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Indonesian Engineers Under Investigation For South Korean KF-21 Boramae Data Leak Attempt

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KF-21
KF-21 prototype (KAI)

South Korean police forces have raided KAI’s offices following data leak attempt by Indonesian engineers in January.

Following the initial discovery of a data breach last month, the South Korean police have raided KAI with a search and seize warrant on Mar. 15, 2024. As part of Indonesia’s involvement in the KF-X program, roughly ten engineers have been working at KAI to receive technology transfer. However, South Korea’s Defense Acquisition Program Administration (DAPA) reported that, on Jan. 17, 2024, two Indonesian engineers were caught attempting to smuggle out several unauthorised flash drives out of KAI’s facilities. Since then, a joint investigation was launched by DAPA, the National Intelligence Service, and the Defense Counterintelligence Command to determine whether any classified information has been leaked or if there has been a violation of the Defense Industry Technology Protection Act.

While officials from DAPA and KAI have previously stated that they have not found any evidence of national secrets such as core technologies being leaked, the independent investigation has just begun. From initial assessments by DAPA and KAI, it has been revealed that the flash drives in question had over 6,000 files previously written on them. Furthermore, one of the engineers is facing allegations that he/she used a phone to illegally take pictures of blueprints.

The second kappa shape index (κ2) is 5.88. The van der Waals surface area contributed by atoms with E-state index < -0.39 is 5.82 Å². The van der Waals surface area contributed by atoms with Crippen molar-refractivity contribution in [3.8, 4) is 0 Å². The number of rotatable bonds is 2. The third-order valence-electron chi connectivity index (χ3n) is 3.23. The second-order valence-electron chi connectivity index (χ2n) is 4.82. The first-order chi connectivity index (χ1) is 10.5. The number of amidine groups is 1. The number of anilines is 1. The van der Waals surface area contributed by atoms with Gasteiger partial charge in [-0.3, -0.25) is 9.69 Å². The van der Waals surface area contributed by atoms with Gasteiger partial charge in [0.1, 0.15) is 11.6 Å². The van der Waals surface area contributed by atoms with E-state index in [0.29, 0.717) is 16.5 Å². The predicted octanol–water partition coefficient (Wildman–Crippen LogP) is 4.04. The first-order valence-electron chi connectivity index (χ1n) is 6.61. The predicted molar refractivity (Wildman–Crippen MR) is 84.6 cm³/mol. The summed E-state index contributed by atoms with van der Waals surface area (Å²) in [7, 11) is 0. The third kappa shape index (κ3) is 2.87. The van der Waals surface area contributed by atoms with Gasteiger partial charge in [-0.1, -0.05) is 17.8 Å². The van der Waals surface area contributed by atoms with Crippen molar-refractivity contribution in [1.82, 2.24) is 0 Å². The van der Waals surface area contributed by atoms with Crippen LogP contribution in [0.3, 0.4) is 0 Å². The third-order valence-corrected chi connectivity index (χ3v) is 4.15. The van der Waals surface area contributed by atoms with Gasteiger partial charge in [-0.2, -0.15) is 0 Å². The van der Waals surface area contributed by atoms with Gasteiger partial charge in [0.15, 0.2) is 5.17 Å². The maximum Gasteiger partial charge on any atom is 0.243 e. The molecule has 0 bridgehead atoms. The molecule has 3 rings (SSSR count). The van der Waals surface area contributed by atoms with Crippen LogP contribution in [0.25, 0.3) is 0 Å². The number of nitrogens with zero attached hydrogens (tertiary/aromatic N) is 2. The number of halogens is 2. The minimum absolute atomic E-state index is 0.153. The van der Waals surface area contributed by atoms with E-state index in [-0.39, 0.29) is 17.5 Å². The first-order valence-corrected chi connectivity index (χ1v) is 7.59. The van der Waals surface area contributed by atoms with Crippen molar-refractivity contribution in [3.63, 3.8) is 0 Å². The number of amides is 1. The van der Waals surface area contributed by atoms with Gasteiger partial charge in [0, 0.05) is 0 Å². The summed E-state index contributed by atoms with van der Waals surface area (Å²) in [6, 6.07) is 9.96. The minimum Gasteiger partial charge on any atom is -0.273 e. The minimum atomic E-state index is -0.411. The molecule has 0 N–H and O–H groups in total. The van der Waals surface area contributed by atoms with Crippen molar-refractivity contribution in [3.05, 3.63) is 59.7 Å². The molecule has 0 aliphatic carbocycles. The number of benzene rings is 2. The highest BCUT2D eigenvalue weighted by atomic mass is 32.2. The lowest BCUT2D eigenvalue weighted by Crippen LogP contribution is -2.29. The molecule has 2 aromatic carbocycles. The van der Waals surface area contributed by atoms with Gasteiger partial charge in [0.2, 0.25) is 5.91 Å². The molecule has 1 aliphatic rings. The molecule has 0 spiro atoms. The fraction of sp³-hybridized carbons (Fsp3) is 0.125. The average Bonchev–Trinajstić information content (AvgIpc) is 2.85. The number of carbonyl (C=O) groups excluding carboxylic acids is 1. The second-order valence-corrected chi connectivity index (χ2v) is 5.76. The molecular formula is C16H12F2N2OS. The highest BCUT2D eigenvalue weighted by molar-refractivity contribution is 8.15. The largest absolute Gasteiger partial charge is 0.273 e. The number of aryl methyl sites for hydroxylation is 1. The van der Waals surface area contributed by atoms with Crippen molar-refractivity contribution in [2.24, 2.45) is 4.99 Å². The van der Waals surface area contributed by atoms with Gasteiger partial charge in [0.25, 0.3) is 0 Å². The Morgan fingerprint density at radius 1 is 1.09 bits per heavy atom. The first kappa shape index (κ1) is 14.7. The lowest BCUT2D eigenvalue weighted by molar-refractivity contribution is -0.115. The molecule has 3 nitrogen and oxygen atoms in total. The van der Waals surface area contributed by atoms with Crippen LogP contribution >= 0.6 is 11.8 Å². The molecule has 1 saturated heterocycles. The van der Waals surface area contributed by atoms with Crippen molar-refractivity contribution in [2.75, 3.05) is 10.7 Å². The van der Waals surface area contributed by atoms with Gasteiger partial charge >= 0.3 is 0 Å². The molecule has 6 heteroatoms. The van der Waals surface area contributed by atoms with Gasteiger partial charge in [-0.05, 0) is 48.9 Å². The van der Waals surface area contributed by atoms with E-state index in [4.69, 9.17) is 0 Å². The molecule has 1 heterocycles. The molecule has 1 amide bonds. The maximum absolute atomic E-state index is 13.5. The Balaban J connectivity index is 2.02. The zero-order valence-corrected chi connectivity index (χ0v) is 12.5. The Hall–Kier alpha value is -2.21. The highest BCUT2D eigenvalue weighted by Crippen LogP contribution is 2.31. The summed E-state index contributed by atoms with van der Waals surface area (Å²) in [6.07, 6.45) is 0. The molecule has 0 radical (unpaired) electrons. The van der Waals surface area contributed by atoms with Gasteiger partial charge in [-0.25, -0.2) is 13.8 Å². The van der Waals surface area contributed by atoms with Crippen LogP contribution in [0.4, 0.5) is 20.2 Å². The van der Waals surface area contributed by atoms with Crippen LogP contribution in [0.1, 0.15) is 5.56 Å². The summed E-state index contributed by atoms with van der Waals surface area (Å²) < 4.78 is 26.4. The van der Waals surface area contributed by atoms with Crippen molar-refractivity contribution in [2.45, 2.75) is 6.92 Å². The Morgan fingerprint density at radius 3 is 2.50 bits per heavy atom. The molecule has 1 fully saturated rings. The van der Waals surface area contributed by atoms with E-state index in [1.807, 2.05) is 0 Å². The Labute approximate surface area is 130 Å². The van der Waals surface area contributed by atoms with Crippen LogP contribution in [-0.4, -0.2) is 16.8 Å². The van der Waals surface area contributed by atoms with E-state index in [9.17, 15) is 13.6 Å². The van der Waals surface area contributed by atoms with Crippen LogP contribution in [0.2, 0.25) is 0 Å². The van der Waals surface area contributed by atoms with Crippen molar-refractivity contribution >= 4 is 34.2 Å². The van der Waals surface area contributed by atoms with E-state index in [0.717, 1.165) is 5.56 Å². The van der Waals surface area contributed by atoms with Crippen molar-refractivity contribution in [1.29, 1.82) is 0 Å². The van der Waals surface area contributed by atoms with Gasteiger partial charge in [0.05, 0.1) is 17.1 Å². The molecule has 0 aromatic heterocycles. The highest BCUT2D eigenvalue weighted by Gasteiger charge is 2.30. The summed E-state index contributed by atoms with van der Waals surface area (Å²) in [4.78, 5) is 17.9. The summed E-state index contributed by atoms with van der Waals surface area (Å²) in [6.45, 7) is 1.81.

It is told that the Indonesian engineers had restricted access within KAI’s research facilities However, due to the significant amount of data accessed by these engineers, the Counterintelligence Command and the National Intelligence Service are investigating the possibility of an insider within KAI. Since January, the two key suspects have been banned from leaving South Korea. On March 15, the police have raided KAI’s office in Sacheon for the two engineers’ workstations as well as their individual residencies the day before.

Indonesian engineers temporarily banned from leaving Korea as investigation starts, more to come as situation develops.

The police have stated that they are also considering arresting the engineers in question due to severity of the situation. However, at the moment the two foreigners have just been banned from leaving the country and have been asked for cooperation with the police department. According to the Defense Acquisition Program Act, Article 50, “If a person engaged in the production or research of defense materials at a defense industry discloses secrets learned during the course of his or her work, he or she may be punished by imprisonment for up to 5 years or by a fine of up to 50 million won (40,000 USD).”

With the investigation just having started, it is expected for quite some time before the full extent of the data leak to be unveiled. While the incidence was first flagged at the gates of KAI, whether there were previous successful attempts of data leaks is yet to be determined.

Lalu Muhammad Iqbal, spokesperson of the Indonesian Ministry of Foreign Affairs, previously spoke in February that the Indonesian Embassy in Seoul is communicating with the South Korean Foreign Ministry and several relevant institutions to gather more information about the case. However, the number of Indonesian engineers under investigation on Lalu’s statement differed from what has been reported. When asked to confirm the number, Lalu said: “[it’s] one engineer.”